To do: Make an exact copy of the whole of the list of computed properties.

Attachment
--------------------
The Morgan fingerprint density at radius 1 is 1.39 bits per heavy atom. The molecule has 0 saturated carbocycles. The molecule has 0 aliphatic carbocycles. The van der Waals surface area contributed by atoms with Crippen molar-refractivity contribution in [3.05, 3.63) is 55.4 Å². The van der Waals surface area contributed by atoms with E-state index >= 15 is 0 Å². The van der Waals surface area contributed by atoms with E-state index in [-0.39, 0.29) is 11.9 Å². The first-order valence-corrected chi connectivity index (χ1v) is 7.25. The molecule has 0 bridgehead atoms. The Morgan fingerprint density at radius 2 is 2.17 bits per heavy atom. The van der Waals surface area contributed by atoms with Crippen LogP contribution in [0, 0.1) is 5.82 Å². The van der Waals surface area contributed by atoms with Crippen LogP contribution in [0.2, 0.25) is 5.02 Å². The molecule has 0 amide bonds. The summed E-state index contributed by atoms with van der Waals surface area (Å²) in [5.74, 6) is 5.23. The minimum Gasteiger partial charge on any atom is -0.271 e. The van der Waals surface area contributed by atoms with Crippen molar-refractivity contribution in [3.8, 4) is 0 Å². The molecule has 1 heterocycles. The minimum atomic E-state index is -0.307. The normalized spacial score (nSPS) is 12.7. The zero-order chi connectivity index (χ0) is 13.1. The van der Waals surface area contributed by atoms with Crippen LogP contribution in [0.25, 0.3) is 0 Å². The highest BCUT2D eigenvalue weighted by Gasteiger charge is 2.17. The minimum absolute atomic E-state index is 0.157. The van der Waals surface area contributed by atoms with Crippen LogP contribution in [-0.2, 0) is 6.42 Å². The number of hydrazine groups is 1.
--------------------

The Morgan fingerprint density at radius 1 is 1.39 bits per heavy atom. The molecule has 0 saturated carbocycles. The molecule has 0 aliphatic carbocycles. The van der Waals surface area contributed by atoms with Crippen molar-refractivity contribution in [3.05, 3.63) is 55.4 Å². The van der Waals surface area contributed by atoms with E-state index >= 15 is 0 Å². The van der Waals surface area contributed by atoms with E-state index in [-0.39, 0.29) is 11.9 Å². The first-order valence-corrected chi connectivity index (χ1v) is 7.25. The molecule has 0 bridgehead atoms. The Morgan fingerprint density at radius 2 is 2.17 bits per heavy atom. The van der Waals surface area contributed by atoms with Crippen LogP contribution in [0, 0.1) is 5.82 Å². The van der Waals surface area contributed by atoms with Crippen LogP contribution in [0.2, 0.25) is 5.02 Å². The molecule has 0 amide bonds. The summed E-state index contributed by atoms with van der Waals surface area (Å²) in [5.74, 6) is 5.23. The minimum Gasteiger partial charge on any atom is -0.271 e. The van der Waals surface area contributed by atoms with Crippen molar-refractivity contribution in [3.8, 4) is 0 Å². The molecule has 1 heterocycles. The minimum atomic E-state index is -0.307. The normalized spacial score (nSPS) is 12.7. The zero-order chi connectivity index (χ0) is 13.1. The van der Waals surface area contributed by atoms with Crippen LogP contribution in [0.25, 0.3) is 0 Å². The highest BCUT2D eigenvalue weighted by Gasteiger charge is 2.17. The minimum absolute atomic E-state index is 0.157. The van der Waals surface area contributed by atoms with Crippen LogP contribution in [-0.2, 0) is 6.42 Å². The number of hydrazine groups is 1.